Which Method of Skin Lightening Treatment Works Best?
Skin lightening is used as a way to create a more even skin coloration or lighten abnormally dark or discolored areas of skin such as birthmarks or moles. There are several methods that can be used, including creams, acids, peels and lasers. Consultation with a board certified dermatologist or cosmetic doctor is the best way to determine which method of skin lightening treatment would work best with your individual skin type and problem area.
There are many creams on the market that claim to have skin whitening abilities. Some of them are fairly ineffective and some contain ingredients that can lighten your skin, but can also produce too much of a whitening contrast compared to untreated areas of your skin. If you try any of the over-the-counter creams yourself, be sure to read the lable carefully and follow instructions. It would be adviseable to research the active ingredients for any potential side effects.
If you chose to have a dermatologist perform skin whitening treatments, he or she will use either one or a combination of methods such as topical creams, chemical peels, microdermabrasion, laser treatments or cryosurgery with liquid nitrogen. It's important to find a qualified dermatologist or cosmetic doctor who has performed the type of skin lightening treatment you plan on having and can answer any questions or ideally provide before and after pictures of previous patients.
The topical creams work by limiting your body's production of melanin. The most commonly used agents are listed below.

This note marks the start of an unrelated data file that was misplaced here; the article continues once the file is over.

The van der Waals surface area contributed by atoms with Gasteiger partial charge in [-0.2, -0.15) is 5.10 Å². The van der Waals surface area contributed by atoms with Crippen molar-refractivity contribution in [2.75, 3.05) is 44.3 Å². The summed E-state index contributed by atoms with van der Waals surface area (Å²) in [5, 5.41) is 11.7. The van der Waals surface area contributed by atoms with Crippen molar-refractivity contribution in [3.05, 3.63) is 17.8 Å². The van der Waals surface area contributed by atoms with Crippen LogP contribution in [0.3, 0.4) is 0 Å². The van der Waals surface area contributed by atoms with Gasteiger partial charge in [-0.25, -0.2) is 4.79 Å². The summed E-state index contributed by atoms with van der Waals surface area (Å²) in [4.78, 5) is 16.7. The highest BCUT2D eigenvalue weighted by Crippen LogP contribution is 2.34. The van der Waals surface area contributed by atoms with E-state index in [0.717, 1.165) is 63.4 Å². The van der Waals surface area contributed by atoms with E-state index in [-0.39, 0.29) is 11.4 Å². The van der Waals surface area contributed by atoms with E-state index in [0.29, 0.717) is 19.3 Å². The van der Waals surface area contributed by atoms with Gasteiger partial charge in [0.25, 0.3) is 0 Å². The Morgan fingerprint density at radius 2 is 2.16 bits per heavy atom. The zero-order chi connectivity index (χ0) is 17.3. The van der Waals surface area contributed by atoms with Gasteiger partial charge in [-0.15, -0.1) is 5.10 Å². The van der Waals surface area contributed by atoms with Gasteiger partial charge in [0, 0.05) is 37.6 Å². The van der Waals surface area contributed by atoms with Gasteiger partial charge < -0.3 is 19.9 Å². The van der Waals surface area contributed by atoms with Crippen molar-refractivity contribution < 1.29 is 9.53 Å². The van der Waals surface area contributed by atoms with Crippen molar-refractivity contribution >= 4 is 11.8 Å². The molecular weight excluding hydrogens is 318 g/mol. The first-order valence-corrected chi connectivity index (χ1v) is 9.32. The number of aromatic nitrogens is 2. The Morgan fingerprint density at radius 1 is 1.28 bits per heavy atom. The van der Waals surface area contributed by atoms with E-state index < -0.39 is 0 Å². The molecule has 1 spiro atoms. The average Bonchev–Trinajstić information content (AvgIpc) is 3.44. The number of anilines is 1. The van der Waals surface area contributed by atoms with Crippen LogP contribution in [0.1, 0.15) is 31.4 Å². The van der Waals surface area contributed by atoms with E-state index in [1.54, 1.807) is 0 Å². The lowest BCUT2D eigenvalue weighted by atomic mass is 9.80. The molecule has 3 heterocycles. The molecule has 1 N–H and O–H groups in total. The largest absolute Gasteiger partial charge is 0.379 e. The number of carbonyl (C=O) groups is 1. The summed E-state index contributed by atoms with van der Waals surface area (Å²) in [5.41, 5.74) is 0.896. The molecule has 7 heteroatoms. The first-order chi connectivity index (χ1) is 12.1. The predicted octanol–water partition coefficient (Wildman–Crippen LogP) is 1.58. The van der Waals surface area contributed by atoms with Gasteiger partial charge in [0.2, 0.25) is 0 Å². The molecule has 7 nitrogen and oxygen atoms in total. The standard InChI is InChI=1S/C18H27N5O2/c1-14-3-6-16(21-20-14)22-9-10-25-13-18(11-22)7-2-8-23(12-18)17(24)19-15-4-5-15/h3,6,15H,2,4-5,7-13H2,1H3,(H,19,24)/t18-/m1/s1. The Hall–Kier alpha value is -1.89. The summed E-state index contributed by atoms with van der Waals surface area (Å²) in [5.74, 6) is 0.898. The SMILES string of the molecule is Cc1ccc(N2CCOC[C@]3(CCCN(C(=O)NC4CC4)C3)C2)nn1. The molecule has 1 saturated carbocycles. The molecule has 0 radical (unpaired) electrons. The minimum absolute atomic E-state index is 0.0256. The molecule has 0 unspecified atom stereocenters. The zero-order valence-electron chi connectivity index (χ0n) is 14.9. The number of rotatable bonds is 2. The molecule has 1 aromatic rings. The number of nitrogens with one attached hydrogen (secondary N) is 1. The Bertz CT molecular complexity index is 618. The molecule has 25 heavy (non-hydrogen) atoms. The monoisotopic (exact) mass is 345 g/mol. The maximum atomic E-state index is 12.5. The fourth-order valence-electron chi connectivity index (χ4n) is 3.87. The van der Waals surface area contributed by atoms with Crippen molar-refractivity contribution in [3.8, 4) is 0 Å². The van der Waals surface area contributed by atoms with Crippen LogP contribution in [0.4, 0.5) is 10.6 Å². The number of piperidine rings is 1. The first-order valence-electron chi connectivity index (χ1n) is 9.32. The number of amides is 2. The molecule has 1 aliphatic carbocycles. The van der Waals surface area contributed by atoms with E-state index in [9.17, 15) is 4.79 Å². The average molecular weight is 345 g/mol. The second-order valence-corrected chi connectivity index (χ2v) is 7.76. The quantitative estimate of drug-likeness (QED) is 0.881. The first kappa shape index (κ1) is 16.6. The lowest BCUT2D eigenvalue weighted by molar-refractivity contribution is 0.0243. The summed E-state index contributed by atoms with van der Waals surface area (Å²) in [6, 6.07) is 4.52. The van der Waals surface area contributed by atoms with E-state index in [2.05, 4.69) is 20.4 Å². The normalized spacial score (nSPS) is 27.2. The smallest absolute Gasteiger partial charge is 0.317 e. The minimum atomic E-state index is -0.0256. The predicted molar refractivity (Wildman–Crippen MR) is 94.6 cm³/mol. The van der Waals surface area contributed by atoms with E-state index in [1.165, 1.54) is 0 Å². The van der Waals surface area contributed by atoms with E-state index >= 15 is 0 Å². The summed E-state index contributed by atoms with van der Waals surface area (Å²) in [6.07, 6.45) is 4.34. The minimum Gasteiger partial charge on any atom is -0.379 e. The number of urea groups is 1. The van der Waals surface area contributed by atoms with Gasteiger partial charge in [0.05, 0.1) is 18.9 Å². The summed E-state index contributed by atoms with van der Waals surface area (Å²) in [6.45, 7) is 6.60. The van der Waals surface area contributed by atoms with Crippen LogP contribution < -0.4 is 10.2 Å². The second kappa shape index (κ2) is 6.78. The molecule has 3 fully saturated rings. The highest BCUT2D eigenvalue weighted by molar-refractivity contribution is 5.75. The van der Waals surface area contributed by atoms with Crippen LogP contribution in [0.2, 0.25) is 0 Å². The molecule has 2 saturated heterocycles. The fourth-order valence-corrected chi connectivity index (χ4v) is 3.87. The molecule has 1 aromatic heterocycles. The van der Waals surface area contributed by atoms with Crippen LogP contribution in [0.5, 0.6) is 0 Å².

AHA or alpha hydroxy acid (glycolic and lactic acid) work by encouranging cells in the top skin layers to regenerate. This helps by removing or exfoliating the old skin cells that usually have more pigmintation and replacing them with new, lighter cells. AHAs also have the ability to slow down melanin production in cells. These acids are usually used at rates of 4% to no more than 15% in solutions. You can also have a peel using a solution of 50% alpha hydroxy acid done by a qualified dermatologist.
Azelaic acid is a natural substance made from grains. It is derived from barley, rye or wheat and formulated into a cream with a concentration of around 20%. Azelaic acid has previously been used for the treatment of acne but is now also used as a method to limit the body's ability to make melanin.
Arbutin or hydroquinone beta D glucoside is also used in skin lightening creams and can be found in extracts of bearberry, mulberry, cranberry, blueberry and even many varieties of pears. Arbutin is mostly commonly used in its alpha form.
Hydroquinone, while very effective in preventing melanin production, is also controversial because some research has indicated it may increase the risk of some cancers. In The U.S. it can be found in over-the-counter creams with less than 4% concentration.
Tretinoin is only mildly effective inlimiting melanin production. The downside of this agent is that it causes the skin to become more suseptable to UVB and UVA sun rays. Because of that, patients need to limit time in the sun or risk sunburn.
Lasers can be used to treat darkened areas of skin and can be very effective. Over use of lasers can cause unwanted reactions such as swelling, redness, hyperpigmentation or hypopigmentation.
In some cases, liquid nitrogen (cryosurgery) is used to freeze skin cells, causing melanin to surface and then be exfoliated by peeling. This type of skin lightening treatment is normally used only when other methods have been ineffective.
No matter which type of skin lightening method you use, make sure you have the procedure performed by a qualified dermatologist or cosmetic surgeon who is experienced in that particular treatment.